The question of reforming the NHS has been bounced around news cycles for many years in the UK. However, with operation waiting lists at an all time high and user satisfaction rapidly falling, finding an answer has never been quite so pertinent.
Medical professionals and NHS staff have been on the front pages of national newspapers, highlighting the dire state of hospitals around Britain. The Guardian’s news report gave a deep insight into the problems staff face in King’s college hospital, London. There are enormous backlogs of operations, up to 7.1 million in fact. The NHS is suffering from poor worker retention, as staff are pushed to burnout with long hours and unpaid overtime. The impact of long hours and below inflation pay rises has resulted in the first ever nurses strike in British history. Nursing staff have already walked out on the 15th of December, with another 12 hour strike planned for Tuesday. There’s no doubt the NHS faces a crisis, but where does it come from? What is the solution?
There are some commentators on the political right who view the NHS as a deeply bureaucratic and inefficient institution. Robert Colvile, columnist at the Sunday Times, states that other European countries have a healthier mix between public, private and charity sectors in their healthcare systems. The NHS benefits from private sector experience in procurement of resources and taking off the weight of large patient numbers. Some experts in the medical profession concur. The NHS is not fundamentally flawed but in need of minor reform. Supplementing free services with insurance payments or direct payments would relieve the financial burden of the NHS. It will also reduce the number of people seeking surgery as they are incentivised by personal costs.
While Colvile may be right about decentralisation, it is an unsubstantiated belief that the ‘monolith’ of the NHS is inefficient compared to its European counterparts. Productivity in hospitals increased 16.5% between 2004-2016. In comparison, the average UK workplace increased productivity by 6.7%. Moreover, 2% of staff are in managerial positions, compared with 9.5% in the average UK workforce. The UK also ranks above Germany, France, Switzerland and Sweden in efficiency, according to the CommonWealth Fund.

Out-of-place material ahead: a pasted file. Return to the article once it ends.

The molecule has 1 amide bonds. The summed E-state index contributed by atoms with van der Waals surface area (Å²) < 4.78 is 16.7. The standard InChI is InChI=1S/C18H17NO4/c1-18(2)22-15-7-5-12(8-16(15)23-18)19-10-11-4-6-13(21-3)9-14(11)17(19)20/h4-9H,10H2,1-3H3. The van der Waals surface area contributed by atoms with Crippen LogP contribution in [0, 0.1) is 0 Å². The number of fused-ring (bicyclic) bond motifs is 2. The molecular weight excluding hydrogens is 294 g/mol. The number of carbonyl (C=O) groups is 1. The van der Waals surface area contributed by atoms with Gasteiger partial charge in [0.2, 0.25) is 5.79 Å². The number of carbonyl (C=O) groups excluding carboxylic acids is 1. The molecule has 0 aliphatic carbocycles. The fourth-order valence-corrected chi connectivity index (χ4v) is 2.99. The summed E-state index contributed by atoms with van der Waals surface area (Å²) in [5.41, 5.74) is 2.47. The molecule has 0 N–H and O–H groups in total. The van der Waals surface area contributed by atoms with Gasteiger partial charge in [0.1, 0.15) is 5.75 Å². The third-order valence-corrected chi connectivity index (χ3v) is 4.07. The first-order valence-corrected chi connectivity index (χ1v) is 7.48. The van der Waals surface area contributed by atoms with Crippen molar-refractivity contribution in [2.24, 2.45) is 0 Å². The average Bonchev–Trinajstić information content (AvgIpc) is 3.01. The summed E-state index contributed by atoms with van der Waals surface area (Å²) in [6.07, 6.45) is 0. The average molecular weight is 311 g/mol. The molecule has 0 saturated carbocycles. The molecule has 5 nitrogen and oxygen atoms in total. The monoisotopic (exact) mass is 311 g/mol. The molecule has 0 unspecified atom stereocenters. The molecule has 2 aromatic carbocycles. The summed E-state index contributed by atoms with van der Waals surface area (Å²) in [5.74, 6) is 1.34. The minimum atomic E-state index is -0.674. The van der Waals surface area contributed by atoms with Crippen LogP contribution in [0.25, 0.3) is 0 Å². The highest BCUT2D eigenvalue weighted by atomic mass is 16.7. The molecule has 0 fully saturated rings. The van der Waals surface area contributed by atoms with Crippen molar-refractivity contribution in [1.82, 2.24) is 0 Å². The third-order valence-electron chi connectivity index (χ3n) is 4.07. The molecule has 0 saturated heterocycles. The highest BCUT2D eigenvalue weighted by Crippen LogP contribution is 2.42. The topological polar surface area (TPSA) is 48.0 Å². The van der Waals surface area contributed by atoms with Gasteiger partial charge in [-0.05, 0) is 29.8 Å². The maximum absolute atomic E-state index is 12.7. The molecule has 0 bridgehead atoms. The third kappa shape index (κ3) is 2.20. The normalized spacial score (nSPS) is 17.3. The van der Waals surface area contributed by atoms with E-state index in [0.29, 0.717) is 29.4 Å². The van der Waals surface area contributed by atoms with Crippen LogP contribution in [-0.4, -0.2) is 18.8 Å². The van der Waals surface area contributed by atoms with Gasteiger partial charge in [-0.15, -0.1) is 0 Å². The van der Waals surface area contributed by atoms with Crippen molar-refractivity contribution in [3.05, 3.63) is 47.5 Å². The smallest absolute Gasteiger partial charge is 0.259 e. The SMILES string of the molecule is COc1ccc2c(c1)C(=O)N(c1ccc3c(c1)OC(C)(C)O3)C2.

Funding is ultimately one of the biggest factors in providing adequate healthcare. Spending on healthcare is the highest it’s ever been (outside of the Covid pandemic) but as medical technology develops and the population ages, spending has to increase to maintain the same level of service. Spending has to increase by 4% year on year. Between 2009-2018 spending increased by 1.5% in real terms. Coupled with cuts to mental health and social care services, the NHS has been left with more responsibility and insufficient resources. Social care is an essential part of healthcare infrastructure. It allows patients to be discharged from hospitals and therefore frees up beds. The number of patients in beds for more than seven days has increased by 14%. Patients in beds for more than 21 days increased 24%.
The chronic staff shortage in hospitals has only compounded these issues. Staff are leaving in droves, 40,000 leaving this year alone. The main factors being the effects of inflation and inhumane working hours that leave nurses and doctors with burnout, attempting to pick up the work of multiple staff members. Some nurses are even resorting to food banks. Overworked and demoralised staff are a danger to patient welfare as they may be unable to make swift and well-informed decisions. The government has called nurses' pay demands of 19% unrealistic but the result of poor pay has damaging long term effects. Without proper pay, there is little incentive for the best and brightest workers to join the NHS, especially compared to lucrative private sector contracts. The staff who do remain with the NHS are then pushed out by shortages of workers, deepening the crisis. If the government wants to save the NHS it has to begin by reviewing doctors and nurse’s pay packets.
Unfortunately, one of the biggest factors in the plight of the NHS cannot be solved with money. Covid continues to plague hospitals, first by allowing the backlog of operations to grow to its highest ever level and by reducing available beds for non-covid patients. Hospitals still maintain a policy of separating covid patients from the general population. The consequence of this being a lower number of beds available now, than in the pre-pandemic period. Tom Waters, a senior researcher at the Institute for Fiscal Studies, found a huge spike in disabilities requiring complex healthcare since 2021. This is in conjunction with the long-covid phenomenon, whereby people have faced long term illness after contracting the virus.
In any case, it is clear that the NHS and all related health services are chronically underfunded, which is driving the decline in quality of service. If this government is truly committed to the NHS they will seek greater funding for local governments to pay for social care and give nurses the pay rise they deserve.
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